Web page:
Binary components of food reinforcement: Amplitude and persistence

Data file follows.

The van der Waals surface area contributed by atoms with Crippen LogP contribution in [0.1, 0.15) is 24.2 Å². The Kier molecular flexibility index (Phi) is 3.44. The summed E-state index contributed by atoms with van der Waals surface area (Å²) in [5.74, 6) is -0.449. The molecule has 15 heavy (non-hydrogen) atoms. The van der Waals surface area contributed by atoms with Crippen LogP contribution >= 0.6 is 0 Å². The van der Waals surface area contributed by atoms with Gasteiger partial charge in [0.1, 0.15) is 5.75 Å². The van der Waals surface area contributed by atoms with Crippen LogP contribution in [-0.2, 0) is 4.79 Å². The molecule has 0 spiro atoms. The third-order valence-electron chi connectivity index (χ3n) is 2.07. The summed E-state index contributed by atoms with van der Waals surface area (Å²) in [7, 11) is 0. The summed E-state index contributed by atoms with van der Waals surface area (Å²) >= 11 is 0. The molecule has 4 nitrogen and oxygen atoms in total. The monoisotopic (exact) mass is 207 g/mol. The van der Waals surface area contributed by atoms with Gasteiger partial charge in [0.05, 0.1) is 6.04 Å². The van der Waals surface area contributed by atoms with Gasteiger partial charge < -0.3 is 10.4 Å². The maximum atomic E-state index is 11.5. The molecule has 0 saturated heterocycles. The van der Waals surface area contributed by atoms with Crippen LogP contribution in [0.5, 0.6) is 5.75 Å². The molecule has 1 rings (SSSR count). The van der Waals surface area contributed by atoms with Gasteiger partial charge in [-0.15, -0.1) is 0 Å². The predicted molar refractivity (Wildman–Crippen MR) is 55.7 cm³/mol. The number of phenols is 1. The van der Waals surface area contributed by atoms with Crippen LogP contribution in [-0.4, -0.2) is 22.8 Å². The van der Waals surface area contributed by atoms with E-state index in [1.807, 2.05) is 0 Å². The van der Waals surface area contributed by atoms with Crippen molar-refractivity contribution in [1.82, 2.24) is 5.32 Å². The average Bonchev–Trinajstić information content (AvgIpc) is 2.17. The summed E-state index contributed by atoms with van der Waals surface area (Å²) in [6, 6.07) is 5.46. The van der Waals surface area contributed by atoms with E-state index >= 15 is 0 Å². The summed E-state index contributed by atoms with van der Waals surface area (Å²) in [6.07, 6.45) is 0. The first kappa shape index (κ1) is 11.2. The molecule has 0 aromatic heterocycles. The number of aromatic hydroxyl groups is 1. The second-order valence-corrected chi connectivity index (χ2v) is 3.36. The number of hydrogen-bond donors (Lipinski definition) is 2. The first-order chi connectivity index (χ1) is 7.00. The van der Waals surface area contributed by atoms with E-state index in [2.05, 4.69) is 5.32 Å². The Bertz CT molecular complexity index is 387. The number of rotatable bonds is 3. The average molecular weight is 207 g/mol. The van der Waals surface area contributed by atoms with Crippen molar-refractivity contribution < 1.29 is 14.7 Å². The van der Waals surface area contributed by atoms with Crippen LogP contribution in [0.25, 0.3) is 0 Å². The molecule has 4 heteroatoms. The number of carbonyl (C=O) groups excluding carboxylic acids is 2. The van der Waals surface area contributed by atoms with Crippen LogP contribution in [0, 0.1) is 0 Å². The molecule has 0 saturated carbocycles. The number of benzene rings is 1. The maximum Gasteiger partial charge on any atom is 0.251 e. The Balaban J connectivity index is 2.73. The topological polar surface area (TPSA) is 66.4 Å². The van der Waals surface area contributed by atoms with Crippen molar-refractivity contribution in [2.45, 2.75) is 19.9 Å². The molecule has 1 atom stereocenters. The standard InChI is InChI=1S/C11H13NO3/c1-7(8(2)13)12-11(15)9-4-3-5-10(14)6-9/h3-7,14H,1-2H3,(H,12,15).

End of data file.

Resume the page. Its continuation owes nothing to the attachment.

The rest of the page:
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BACKGROUND: Demand curves provide an index of how reinforcing a food is. Research examining the latent structure of alcohol and tobacco reinforcement identified two underlying components of reinforcement, amplitude and persistence. No research has assessed latent structure of food reinforcement and how these factors are related to BMI. SUBJECTS AND METHODS: Participants were 297 adults from two studies that completed food purchasing tasks to assess the following measures of relative reinforcing efficacy (RRE) of food: intensity (Q0): purchases made when the food was free or of very minimal price, Omax: maximum expenditure (purchases*price), Pmax: price point where maximum expenditure was observed, breakpoint: first price where 0 purchases are made, and demand elasticity (α): quantitative non-linear relationship between purchasing and price. Principal components analysis was used to examine the factor structure of RRE for food across samples and types of food. RESULTS: Both studies revealed two factor solutions, with Pmax, Omax, breakpoint and α loading on factor 1 (persistence) and intensity (Q0) loading on factor 2 (amplitude) across both high and low energy dense foods. Persistence reflects an aggregate measure of price sensitivity and amplitude reflects the preferred volume of consumption (how long vs. how much). The two factors accounted for between 91.7 and 95.4% of the variance in food reinforcement. Intensity for high energy dense foods predicted BMI for both studies (r = 0.18 and r = 0.22, p's < 0.05). CONCLUSIONS: The latent factor structure was similar across two significantly different independent samples and across low and high energy dense snack foods. In addition, the amplitude of the demand curve, but not persistence, was related to BMI. These results suggest specific aspects of food reinforcement that can be targeted to alter food intake.
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